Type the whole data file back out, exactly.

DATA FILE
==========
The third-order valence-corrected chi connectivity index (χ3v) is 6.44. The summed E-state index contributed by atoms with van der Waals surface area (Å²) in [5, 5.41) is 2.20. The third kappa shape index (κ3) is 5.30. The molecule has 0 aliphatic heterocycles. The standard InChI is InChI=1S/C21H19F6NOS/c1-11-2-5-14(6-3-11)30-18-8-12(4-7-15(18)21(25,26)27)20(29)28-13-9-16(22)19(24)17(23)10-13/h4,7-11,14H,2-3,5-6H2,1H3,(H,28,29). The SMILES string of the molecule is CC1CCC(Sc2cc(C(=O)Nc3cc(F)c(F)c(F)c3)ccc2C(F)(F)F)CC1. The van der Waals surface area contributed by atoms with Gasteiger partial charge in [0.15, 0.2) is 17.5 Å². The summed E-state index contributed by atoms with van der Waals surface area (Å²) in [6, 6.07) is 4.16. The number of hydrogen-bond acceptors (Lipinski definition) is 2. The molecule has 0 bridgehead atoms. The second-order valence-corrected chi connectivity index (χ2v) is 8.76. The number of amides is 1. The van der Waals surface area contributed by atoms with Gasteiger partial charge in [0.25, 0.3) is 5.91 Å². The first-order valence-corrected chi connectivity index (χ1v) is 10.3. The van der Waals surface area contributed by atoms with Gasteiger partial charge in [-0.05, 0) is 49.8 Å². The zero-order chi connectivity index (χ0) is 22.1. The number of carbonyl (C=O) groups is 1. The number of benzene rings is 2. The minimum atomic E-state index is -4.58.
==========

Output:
The third-order valence-corrected chi connectivity index (χ3v) is 6.44. The summed E-state index contributed by atoms with van der Waals surface area (Å²) in [5, 5.41) is 2.20. The third kappa shape index (κ3) is 5.30. The molecule has 0 aliphatic heterocycles. The standard InChI is InChI=1S/C21H19F6NOS/c1-11-2-5-14(6-3-11)30-18-8-12(4-7-15(18)21(25,26)27)20(29)28-13-9-16(22)19(24)17(23)10-13/h4,7-11,14H,2-3,5-6H2,1H3,(H,28,29). The SMILES string of the molecule is CC1CCC(Sc2cc(C(=O)Nc3cc(F)c(F)c(F)c3)ccc2C(F)(F)F)CC1. The van der Waals surface area contributed by atoms with Gasteiger partial charge in [0.15, 0.2) is 17.5 Å². The summed E-state index contributed by atoms with van der Waals surface area (Å²) in [6, 6.07) is 4.16. The number of hydrogen-bond acceptors (Lipinski definition) is 2. The molecule has 0 bridgehead atoms. The second-order valence-corrected chi connectivity index (χ2v) is 8.76. The number of amides is 1. The van der Waals surface area contributed by atoms with Gasteiger partial charge in [0.25, 0.3) is 5.91 Å². The first-order valence-corrected chi connectivity index (χ1v) is 10.3. The van der Waals surface area contributed by atoms with Gasteiger partial charge in [-0.05, 0) is 49.8 Å². The zero-order chi connectivity index (χ0) is 22.1. The number of carbonyl (C=O) groups is 1. The number of benzene rings is 2. The minimum atomic E-state index is -4.58.